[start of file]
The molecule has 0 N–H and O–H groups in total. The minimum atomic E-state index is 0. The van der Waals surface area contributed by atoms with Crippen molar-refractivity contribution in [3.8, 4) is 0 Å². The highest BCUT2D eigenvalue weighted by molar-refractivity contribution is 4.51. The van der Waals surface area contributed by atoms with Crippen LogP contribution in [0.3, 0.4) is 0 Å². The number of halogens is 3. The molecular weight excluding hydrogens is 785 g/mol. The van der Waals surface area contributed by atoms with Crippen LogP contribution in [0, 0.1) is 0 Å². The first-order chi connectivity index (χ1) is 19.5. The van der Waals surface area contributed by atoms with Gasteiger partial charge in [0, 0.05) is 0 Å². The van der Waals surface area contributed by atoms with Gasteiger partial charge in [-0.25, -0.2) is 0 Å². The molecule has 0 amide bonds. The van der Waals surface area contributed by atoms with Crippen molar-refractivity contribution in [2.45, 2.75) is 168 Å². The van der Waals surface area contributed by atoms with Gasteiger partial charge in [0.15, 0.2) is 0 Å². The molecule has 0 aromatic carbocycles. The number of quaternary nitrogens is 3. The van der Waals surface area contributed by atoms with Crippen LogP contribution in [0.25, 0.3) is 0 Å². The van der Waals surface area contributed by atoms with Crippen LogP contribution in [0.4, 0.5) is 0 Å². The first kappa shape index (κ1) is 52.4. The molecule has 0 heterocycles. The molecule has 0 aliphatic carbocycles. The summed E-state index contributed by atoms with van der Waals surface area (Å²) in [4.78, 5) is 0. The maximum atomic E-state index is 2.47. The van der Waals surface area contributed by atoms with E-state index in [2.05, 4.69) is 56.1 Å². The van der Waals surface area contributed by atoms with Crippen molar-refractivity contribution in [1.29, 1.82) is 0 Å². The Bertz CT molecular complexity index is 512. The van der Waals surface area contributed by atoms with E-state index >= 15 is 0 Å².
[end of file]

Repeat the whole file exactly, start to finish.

The molecule has 0 N–H and O–H groups in total. The minimum atomic E-state index is 0. The van der Waals surface area contributed by atoms with Crippen molar-refractivity contribution in [3.8, 4) is 0 Å². The highest BCUT2D eigenvalue weighted by molar-refractivity contribution is 4.51. The van der Waals surface area contributed by atoms with Crippen LogP contribution in [0.3, 0.4) is 0 Å². The number of halogens is 3. The molecular weight excluding hydrogens is 785 g/mol. The van der Waals surface area contributed by atoms with Crippen LogP contribution in [0, 0.1) is 0 Å². The first-order chi connectivity index (χ1) is 19.5. The van der Waals surface area contributed by atoms with Gasteiger partial charge in [0, 0.05) is 0 Å². The van der Waals surface area contributed by atoms with Gasteiger partial charge in [-0.25, -0.2) is 0 Å². The molecule has 0 amide bonds. The van der Waals surface area contributed by atoms with Crippen molar-refractivity contribution in [2.45, 2.75) is 168 Å². The van der Waals surface area contributed by atoms with Gasteiger partial charge in [0.15, 0.2) is 0 Å². The molecule has 0 aromatic carbocycles. The number of quaternary nitrogens is 3. The van der Waals surface area contributed by atoms with Crippen LogP contribution in [0.25, 0.3) is 0 Å². The van der Waals surface area contributed by atoms with Crippen LogP contribution in [0.4, 0.5) is 0 Å². The first kappa shape index (κ1) is 52.4. The molecule has 0 heterocycles. The molecule has 0 aliphatic carbocycles. The summed E-state index contributed by atoms with van der Waals surface area (Å²) in [4.78, 5) is 0. The maximum atomic E-state index is 2.47. The van der Waals surface area contributed by atoms with E-state index in [2.05, 4.69) is 56.1 Å². The van der Waals surface area contributed by atoms with Crippen molar-refractivity contribution in [1.29, 1.82) is 0 Å². The Bertz CT molecular complexity index is 512. The van der Waals surface area contributed by atoms with E-state index >= 15 is 0 Å².